BETHESDA, Md. -- As a senior investigator at the National Institute of Neurological Disorders and Stroke, Dr. Jordan Grafman studies brain function, analyzing why we think what we think and when we're going to think it. He's a brainiac.
But when the topic turns to his own neurological disorders and why he allows himself to go through the emotional torment that accompanies cheering for the Cubs, he struggles to apply what he has learned in his laboratory. "It hasn't helped me one bit," says Grafman, a native Chicagoan. "When the Cubs suffer, I suffer. And I gladly keep coming back for more."
Grafman grew up in the Rogers Park section of Chicago, watching Ernie Banks and listening to Jack Brickhouse on the radio. His most vivid childhood memory as a Cubs fan is leaving Shea Stadium after the famous black cat game in 1969 and listening to his East Coast cousin snicker about the "loser Cubs."
"That night sort of typified being a Cubs fan for me," Grafman says. "The team was absolutely falling apart, and on top of that my cousin is laughing at me."
Today, Grafman's research at the National Institutes of Health focuses primarily on the frontal lobe, the part of the brain that handles reasoning, planning, social cognition and social behavior. It is the frontal lobe that allows Cubs fans to dream about their team in the World Series. It's the frontal lobe that provides perspective, relying on a century of history to reveal that those dreams are likely ludicrous. And it's the frontal lobe that helps fans cope when those dreams go unfulfilled for a century.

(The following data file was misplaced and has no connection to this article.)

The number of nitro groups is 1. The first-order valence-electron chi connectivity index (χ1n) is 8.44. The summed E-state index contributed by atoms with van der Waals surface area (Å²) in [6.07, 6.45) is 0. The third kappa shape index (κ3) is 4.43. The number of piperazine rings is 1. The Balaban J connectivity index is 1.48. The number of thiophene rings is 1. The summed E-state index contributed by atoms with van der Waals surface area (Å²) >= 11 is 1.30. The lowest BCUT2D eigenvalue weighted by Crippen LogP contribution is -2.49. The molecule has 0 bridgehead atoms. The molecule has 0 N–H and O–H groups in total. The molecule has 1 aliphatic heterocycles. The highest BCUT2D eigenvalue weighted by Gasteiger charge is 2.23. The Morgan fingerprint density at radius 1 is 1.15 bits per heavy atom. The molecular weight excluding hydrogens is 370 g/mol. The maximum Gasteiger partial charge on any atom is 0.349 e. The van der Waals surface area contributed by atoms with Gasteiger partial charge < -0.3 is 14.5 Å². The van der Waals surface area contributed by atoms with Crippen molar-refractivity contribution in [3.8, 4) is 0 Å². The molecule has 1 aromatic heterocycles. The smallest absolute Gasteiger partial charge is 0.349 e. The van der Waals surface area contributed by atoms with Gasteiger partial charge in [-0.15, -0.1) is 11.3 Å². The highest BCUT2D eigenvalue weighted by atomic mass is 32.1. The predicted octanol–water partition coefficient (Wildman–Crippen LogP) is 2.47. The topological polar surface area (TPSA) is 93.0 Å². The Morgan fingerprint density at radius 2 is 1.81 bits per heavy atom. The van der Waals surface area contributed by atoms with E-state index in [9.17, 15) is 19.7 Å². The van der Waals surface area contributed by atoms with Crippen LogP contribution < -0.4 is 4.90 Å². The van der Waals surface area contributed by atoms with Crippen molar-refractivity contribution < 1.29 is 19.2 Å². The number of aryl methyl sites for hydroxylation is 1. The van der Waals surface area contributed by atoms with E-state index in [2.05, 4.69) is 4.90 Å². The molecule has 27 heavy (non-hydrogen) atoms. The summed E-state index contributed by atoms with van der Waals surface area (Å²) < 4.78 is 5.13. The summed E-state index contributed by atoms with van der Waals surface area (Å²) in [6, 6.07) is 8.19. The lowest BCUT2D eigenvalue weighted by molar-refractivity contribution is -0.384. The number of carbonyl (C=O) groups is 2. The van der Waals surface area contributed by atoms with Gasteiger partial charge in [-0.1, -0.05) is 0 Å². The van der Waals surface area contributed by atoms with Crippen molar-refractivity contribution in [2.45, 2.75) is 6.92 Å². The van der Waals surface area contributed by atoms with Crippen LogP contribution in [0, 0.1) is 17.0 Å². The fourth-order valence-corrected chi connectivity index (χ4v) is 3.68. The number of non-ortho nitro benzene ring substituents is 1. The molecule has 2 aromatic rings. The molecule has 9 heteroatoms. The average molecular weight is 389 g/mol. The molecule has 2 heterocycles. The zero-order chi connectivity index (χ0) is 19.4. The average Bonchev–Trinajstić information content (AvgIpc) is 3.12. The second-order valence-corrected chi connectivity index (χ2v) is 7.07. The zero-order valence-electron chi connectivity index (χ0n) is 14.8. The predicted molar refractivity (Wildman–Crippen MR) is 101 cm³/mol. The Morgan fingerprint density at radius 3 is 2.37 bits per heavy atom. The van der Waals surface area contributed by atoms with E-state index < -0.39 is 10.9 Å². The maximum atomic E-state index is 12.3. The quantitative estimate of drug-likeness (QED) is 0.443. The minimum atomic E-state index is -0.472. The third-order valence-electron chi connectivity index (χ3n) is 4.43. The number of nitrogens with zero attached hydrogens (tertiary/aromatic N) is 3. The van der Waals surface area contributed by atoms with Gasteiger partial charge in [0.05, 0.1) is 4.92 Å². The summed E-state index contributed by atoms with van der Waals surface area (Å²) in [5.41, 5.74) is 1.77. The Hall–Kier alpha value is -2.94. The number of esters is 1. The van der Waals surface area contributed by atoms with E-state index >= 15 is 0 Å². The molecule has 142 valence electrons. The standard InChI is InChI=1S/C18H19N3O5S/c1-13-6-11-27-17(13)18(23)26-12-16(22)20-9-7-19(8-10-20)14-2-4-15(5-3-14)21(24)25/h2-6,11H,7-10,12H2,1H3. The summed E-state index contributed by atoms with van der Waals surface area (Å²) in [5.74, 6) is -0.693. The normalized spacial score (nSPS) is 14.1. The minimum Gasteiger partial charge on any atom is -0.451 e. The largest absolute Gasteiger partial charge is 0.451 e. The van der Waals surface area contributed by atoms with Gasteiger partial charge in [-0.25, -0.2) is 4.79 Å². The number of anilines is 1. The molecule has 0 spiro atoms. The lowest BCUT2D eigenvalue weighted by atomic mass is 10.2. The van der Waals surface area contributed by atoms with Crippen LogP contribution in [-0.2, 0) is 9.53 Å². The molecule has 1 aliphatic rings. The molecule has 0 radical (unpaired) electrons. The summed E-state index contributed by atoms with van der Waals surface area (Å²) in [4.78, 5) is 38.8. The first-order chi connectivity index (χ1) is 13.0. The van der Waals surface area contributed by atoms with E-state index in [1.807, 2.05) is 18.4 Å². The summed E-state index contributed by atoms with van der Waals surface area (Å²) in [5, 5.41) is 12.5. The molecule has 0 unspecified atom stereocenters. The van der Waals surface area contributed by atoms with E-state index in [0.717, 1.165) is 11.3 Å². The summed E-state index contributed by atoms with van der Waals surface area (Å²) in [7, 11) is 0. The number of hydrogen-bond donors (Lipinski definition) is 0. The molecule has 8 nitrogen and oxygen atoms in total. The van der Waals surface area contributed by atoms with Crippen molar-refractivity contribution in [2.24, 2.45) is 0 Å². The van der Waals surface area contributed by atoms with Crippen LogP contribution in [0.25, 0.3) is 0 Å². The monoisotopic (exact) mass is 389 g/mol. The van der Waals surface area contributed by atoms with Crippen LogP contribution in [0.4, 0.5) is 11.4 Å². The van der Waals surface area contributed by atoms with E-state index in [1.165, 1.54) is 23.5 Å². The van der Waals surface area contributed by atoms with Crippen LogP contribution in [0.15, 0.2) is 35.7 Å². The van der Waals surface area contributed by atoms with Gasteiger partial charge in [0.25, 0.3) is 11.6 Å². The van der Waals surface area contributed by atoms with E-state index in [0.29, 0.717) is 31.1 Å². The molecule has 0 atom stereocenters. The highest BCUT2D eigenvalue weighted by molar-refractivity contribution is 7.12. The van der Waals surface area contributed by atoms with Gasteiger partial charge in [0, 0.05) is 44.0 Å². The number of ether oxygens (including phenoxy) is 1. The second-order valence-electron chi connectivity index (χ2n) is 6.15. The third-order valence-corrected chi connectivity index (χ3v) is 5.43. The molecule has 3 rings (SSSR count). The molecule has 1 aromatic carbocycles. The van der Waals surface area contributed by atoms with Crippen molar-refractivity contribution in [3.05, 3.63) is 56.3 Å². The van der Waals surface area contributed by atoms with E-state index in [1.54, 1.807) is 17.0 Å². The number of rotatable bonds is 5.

"In 1969 or 2003, if we were just guided by our emotions, Cubs fans would have said, 'Let's charge the field and beat the hell out of those guys!'" Grafman says. "That is your emotions taking over. But the frontal lobe is very, very good at modulating these emotions. And obviously, as a Cubs fan, that's essential."
But a century of losing isn't for naught. Ask Grafman how Chicago Cubs fans differ from the fans of other baseball teams and, with a straight face, the man in the lab coat says: "They're intellectually superior. This is backed by scientific evidence. When you have to think in a novel manner to solve a problem or achieve a goal -- in this case, to be rational and sane while you root for the Cubs -- that is going to promote growth in brain areas that we consider important for human reasoning and intelligence and social behavior."
Wayne Drehs is a senior writer for ESPN.com. He can be reached at firstname.lastname@example.org.